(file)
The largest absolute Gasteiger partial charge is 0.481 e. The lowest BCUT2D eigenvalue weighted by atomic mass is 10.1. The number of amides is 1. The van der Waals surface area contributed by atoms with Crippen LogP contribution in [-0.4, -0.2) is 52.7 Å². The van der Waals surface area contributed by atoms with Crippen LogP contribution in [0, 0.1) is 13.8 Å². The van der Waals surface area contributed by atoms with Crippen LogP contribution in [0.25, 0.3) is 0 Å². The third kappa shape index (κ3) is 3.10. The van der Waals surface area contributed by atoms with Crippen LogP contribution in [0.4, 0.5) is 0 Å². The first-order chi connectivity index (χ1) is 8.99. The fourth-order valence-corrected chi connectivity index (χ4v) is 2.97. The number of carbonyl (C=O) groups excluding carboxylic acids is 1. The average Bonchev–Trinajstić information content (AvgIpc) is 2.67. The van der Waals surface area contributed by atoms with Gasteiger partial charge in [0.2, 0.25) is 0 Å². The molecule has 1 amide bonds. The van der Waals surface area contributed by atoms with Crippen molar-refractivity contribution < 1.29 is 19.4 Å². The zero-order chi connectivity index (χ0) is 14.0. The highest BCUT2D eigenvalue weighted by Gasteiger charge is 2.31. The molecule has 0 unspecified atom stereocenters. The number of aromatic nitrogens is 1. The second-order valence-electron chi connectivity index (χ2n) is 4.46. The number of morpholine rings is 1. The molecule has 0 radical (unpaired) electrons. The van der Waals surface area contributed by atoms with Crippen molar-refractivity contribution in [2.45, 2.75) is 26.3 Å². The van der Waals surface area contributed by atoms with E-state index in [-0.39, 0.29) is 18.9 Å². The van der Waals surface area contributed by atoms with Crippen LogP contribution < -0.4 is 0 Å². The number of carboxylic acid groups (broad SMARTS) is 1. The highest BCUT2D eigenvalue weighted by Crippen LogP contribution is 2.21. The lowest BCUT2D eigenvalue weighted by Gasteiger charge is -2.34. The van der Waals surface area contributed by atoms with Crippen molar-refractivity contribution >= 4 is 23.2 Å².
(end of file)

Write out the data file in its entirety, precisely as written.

The largest absolute Gasteiger partial charge is 0.481 e. The lowest BCUT2D eigenvalue weighted by atomic mass is 10.1. The number of amides is 1. The van der Waals surface area contributed by atoms with Crippen LogP contribution in [-0.4, -0.2) is 52.7 Å². The van der Waals surface area contributed by atoms with Crippen LogP contribution in [0, 0.1) is 13.8 Å². The van der Waals surface area contributed by atoms with Crippen LogP contribution in [0.25, 0.3) is 0 Å². The third kappa shape index (κ3) is 3.10. The van der Waals surface area contributed by atoms with Crippen LogP contribution in [0.4, 0.5) is 0 Å². The first-order chi connectivity index (χ1) is 8.99. The fourth-order valence-corrected chi connectivity index (χ4v) is 2.97. The number of carbonyl (C=O) groups excluding carboxylic acids is 1. The average Bonchev–Trinajstić information content (AvgIpc) is 2.67. The van der Waals surface area contributed by atoms with Gasteiger partial charge in [0.2, 0.25) is 0 Å². The molecule has 1 amide bonds. The van der Waals surface area contributed by atoms with Crippen molar-refractivity contribution < 1.29 is 19.4 Å². The zero-order chi connectivity index (χ0) is 14.0. The highest BCUT2D eigenvalue weighted by Gasteiger charge is 2.31. The molecule has 0 unspecified atom stereocenters. The number of aromatic nitrogens is 1. The second-order valence-electron chi connectivity index (χ2n) is 4.46. The number of morpholine rings is 1. The molecule has 0 radical (unpaired) electrons. The van der Waals surface area contributed by atoms with Crippen molar-refractivity contribution in [2.45, 2.75) is 26.3 Å². The van der Waals surface area contributed by atoms with E-state index in [-0.39, 0.29) is 18.9 Å². The van der Waals surface area contributed by atoms with Crippen LogP contribution < -0.4 is 0 Å². The number of carboxylic acid groups (broad SMARTS) is 1. The highest BCUT2D eigenvalue weighted by Crippen LogP contribution is 2.21. The lowest BCUT2D eigenvalue weighted by Gasteiger charge is -2.34. The van der Waals surface area contributed by atoms with Crippen molar-refractivity contribution >= 4 is 23.2 Å².